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Monday, August 29, 2011

HURRICANE IRENE: From Coastline to Mountains, Water Fast and Lethal!

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By PETER APPLEBOME, / Published: August 28, 2011.

Chip East/Reuters / Engineers conducting a safety inspection were slammed by waves in Asbury Park, N.J.

In southern New Jersey, a 20-year-old woman called her boyfriend early Sunday to tell him that she was trapped in her car with water that was up to her neck. Then she called the police. Her body was found about eight hours later, still inside her car, which had been swept away during a flash flood on Route 40 in Salem County.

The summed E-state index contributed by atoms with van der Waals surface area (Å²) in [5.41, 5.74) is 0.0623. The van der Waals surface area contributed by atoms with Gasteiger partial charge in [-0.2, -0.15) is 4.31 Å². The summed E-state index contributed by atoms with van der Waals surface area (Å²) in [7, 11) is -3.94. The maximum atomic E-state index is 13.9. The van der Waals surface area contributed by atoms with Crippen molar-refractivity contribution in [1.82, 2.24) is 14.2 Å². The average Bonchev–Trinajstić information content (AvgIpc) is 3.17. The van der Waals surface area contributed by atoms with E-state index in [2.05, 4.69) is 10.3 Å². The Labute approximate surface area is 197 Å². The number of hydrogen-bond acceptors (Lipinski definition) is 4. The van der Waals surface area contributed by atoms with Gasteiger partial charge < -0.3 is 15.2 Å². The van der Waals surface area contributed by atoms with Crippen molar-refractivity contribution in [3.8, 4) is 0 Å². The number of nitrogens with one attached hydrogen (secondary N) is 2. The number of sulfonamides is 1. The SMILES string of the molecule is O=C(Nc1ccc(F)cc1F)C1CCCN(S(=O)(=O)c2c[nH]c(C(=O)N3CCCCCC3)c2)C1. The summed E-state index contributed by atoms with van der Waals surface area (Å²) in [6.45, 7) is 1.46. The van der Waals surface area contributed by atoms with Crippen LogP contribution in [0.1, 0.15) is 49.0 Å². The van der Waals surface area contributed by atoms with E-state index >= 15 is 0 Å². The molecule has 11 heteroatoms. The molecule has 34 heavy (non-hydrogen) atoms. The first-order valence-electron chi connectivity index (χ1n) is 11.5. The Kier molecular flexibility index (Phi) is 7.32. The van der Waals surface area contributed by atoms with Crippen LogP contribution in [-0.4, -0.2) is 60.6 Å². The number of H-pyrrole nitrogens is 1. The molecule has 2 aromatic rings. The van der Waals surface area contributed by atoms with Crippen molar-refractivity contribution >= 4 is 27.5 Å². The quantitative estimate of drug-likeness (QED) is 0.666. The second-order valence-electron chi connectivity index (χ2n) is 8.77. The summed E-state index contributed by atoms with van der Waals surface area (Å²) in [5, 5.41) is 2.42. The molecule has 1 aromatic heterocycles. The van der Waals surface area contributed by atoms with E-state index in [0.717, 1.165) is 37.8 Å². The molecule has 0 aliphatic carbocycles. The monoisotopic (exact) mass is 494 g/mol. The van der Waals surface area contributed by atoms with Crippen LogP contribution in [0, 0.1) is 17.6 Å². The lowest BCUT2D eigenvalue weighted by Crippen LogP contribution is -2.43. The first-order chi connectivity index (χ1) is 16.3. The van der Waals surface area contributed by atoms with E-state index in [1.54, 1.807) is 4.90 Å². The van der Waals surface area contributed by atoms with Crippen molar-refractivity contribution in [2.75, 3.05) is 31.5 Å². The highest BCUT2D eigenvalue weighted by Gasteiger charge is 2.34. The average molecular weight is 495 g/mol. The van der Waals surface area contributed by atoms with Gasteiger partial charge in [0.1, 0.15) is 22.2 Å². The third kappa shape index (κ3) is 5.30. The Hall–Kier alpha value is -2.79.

Farther north in the state, a postal inspector waded through a flooded road as he tried to get to the building in Kearny where he worked. He apparently stepped into an unseen drainage ditch and was sucked into 10 to 12 feet of flowing water, the Kearny police said. His body was found 100 yards from the entrance to the building.

In the Catskill Mountains, in New York, National Guard troops worked feverishly to rescue people who were stranded in several rural mountain towns in Greene County.

“We’ve been crushed up here,” said Shaun S. Groden, the county administrator. “We have major flash floods. We have bridges that have been blown out. We have people stranded, people who have gone up to the second floor of their homes.”

In New York City, Tropical Storm Irene’s winds did not come close to meeting expectations, which meant that there was no sea of shattered glass from Manhattan’s forest of high-rise buildings and no waves of water cascading across low-lying neighborhoods.

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